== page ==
The University of North Dakota is the home of the Fighting Sioux.  UND chose the name ‘Fighting Sioux’ in the 1930’s, because the Sioux warriors were the most courageous of all warriors.  The great Sioux nation epitomized honor, courage, pride, overcoming adversity, and winning battles.

This video always makes me proud.  It also always has a tendency to make me pause and think about the Native American culture.  As a child of North Dakota, I have a very strong degree of respect for Native American heritage, probably due in part to the exposure I had to this culture both in school as well as everyday life.  When I was going through middle school, every seventh grader was required to take a North Dakota History course.  Want to know what this consisted of?  The majority of it had to do with the history of Native Americans in the plains.  I wish I had had the chance to take a Native American Studies course at UND while I was there, but other courses filled up my schedule.  Since North Dakota history is so intertwined with Native American history, doesn’t it seem logical that the foremost university in the state would honor this relationship?  This ensures every student of the University of North Dakota has at least some exposure to Native American culture and heritage, even if it’s just in the name and the video at university events.  Isn’t this more noteworthy than a name that serves no educational purpose whatsoever, like “Crimson”?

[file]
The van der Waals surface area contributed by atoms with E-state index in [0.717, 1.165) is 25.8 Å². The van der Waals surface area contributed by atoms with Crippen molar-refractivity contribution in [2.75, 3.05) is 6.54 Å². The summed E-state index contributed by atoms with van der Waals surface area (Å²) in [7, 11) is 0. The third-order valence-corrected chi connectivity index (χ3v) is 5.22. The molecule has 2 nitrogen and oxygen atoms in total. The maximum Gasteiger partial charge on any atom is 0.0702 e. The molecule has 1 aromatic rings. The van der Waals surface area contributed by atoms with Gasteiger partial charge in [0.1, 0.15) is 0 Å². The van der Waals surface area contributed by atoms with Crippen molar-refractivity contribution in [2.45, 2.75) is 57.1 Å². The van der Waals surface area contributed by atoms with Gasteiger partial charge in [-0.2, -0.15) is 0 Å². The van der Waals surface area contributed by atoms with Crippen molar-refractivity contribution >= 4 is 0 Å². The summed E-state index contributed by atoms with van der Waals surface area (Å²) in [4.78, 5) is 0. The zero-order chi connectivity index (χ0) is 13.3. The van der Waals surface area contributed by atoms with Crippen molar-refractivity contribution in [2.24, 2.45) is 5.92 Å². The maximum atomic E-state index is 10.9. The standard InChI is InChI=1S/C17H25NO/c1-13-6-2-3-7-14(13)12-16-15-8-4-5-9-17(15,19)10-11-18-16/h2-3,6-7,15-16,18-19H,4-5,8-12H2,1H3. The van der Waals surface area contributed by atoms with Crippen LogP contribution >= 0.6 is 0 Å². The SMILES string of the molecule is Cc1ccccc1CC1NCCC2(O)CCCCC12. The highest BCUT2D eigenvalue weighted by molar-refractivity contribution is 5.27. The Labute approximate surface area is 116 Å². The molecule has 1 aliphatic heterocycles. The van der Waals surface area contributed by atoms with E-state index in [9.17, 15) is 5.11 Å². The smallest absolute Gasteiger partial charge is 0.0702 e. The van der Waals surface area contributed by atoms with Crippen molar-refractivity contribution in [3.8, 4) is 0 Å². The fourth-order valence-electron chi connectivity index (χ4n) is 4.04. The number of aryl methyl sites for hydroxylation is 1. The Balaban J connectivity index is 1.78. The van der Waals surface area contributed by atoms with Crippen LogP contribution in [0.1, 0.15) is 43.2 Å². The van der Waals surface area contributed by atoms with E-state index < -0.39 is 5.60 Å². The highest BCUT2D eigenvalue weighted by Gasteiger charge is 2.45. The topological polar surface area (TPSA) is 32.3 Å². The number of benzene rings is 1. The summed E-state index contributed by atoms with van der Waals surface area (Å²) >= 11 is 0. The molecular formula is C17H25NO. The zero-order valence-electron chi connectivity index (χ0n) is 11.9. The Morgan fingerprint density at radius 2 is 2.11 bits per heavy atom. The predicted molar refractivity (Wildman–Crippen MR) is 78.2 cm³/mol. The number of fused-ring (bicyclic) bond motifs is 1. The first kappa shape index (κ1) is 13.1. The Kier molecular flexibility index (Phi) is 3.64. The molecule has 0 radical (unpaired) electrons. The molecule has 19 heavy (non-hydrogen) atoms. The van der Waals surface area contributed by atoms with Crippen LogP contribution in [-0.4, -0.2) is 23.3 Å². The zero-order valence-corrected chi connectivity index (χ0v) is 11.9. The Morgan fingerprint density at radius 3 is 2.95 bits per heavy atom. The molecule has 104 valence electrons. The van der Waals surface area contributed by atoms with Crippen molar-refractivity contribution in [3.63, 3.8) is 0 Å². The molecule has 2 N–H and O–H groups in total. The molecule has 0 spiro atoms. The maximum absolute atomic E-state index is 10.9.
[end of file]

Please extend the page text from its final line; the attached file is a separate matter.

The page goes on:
Do I agree that the Fighting Sioux imagery is “hostile and abusive”?  No.  Do I think that the name should be changed? No.  Do I think that we’re losing culture and heritage because of “political correctness”? Definitely.